Intel graphics for Linux text next to abandoned old car

Updating the Intel graphics driver on Debian stable

Debian stable is safe and comfortable, but Debian testing has better performing Intel graphics drivers. Let’s stay comfortable and get the newer drivers anyway.

The Debian GNU/Linux project recently migrated the Intel graphics drivers version 2.99.917 into their testing release channel. If you’re on the Debian stable release, you’re currently using the more‐than‐a‐year‐old 2.21.15 driver. The older driver does not support Intel’s most recent graphics cards and you’ll either have a non‐functioning graphics driver or serious performance problems. Luckily, you can easily upgrade the graphics driver running on Debian stable (currently “Jessie”) to the testing version (currently “Stretch”) and leave the rest of your system on Debian stable.

You’ll have to adjust your package repository to install some software from the testing channel without updating the whole system. The instructions below will setup the system to know about packages from the testing channel, but ignore all of them unless expressly told otherwise. You’ll also have to tell the repository manager what your preferred release channel is.

  1. Run apt-get update && apt-get upgrade to ensure your system is up to date
  2. Paste the following into the file /etc/apt/apt.conf.d/80defaultrelease (create it if it doesn’t already exist):
    APT::Default-Release "stable";
  3. Paste the following into the file /etc/apt/preferences.d/pinning.pref:
    Package: *
    Pin: release a=stable
    Pin-Priority:  900
    Package: *
    Pin: release a=testing
    Pin-Priority: -500
  4. Paste the following into the file /etc/apt/sources.list.d/testing.list:
    deb testing main contrib non-free
    deb-src testing main contrib non-free
  5. Check that you’re release is called “stable” inside /etc/apt/sources.list (if not, adjust the pinning name above)

Your system should now know about the testing repository but not actually use it for anything. You can verify this by performing the first step again. No new updates should be found assuming everything was set up correctly. Double check the last step against the name in the second step if you see a massive list of available updates.

Once everything is setup, you can update the repository listing again and instruct the system to install the xserver-xorg-video-intel video driver:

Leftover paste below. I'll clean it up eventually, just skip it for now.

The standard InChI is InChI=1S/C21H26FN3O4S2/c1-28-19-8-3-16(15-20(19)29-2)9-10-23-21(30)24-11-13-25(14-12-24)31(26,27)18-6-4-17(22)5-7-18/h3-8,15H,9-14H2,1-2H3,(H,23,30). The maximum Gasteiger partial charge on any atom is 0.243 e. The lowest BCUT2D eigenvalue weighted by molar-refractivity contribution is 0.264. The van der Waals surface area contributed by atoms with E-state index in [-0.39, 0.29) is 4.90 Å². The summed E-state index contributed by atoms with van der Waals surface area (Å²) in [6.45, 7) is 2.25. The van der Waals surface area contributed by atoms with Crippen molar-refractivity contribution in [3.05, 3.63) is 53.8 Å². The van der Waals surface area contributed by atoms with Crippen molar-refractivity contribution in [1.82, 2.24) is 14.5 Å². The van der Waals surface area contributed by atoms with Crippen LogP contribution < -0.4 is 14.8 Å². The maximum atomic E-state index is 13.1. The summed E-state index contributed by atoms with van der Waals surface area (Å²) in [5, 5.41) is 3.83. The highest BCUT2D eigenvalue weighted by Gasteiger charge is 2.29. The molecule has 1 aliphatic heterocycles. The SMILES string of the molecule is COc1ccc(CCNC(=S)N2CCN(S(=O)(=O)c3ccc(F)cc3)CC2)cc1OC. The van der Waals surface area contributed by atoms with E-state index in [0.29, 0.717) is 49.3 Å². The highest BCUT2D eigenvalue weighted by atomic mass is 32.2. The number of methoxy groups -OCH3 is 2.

1. apt-get update
  2. apt-get install -t testing xserver-xorg-video-intel
  3. reboot

You can test that the correct driver is loaded by running “glxinfo | grep "OpenGL vendor string"”. The test command should return “Intel Open Source Technology Center”.

Whether you had no working drivers before or older but working drivers, you should notice performance improvements in everything from watching videos on YouTube to gaming through Steam.

These instructions can be used for any package. Be aware that for every package not from your main repository, you’ll introduce some risk of breaking functionality or the system. Use it sparingly, or you’ll probably have less problems by migrating entirely away from Debian stable and over to the testing channel.

9 thoughts on “Updating the Intel graphics driver on Debian stable”

  1. /etc/apt/apt.conf.d/80defaultrelease: don’t exist. /etc/apt/preferences.d/pinning.pref don’t exist – empty folder. /etc/apt/sources.list.d/testing.list also don’t exist. just create it?

    1. Indeed, you may need to create them if they don’t exist on your system. Directories ending in “.d” are usually loaded into the main configuration dynamically, so it’s a way of keeping your configurations separate from the system defaults.

  2. Please guys, don’t breakdebian. If the package is available from backports, you better backported instead of testing, installing things from Testing wants crazily to upgrade many libraries aprox 16MG of loading and if you do from backports it will be only about 1.6 MB. Take a look here:

    1. You’re commenting almost one year after this was originally published. The package wasn’t available in backports at the time, and the current version in the stable repository is now newer than the version mentioned here.

      That being said, this method still works and will still get you the latest graphic driver (which is most often newer than what is in backports and stable).

      1. Don’t make a FrankenDebian. Debian Stable should not be combined with other releases. If you’re trying to install software that isn’t available in the current Debian Stable release, it’s not a good idea to add repositories for other Debian releases. The problems might not happen right away, but the next time you install updates.

        The reason things can break is because the software packaged for one Debian release is built to be compatible with the rest of the software for that release. For example, installing packages from Jessie on a Wheezy system will also install newer versions of core libraries including glibc. This results in a system that is not Wheezy or Jessie but a “broken mix of the two.”

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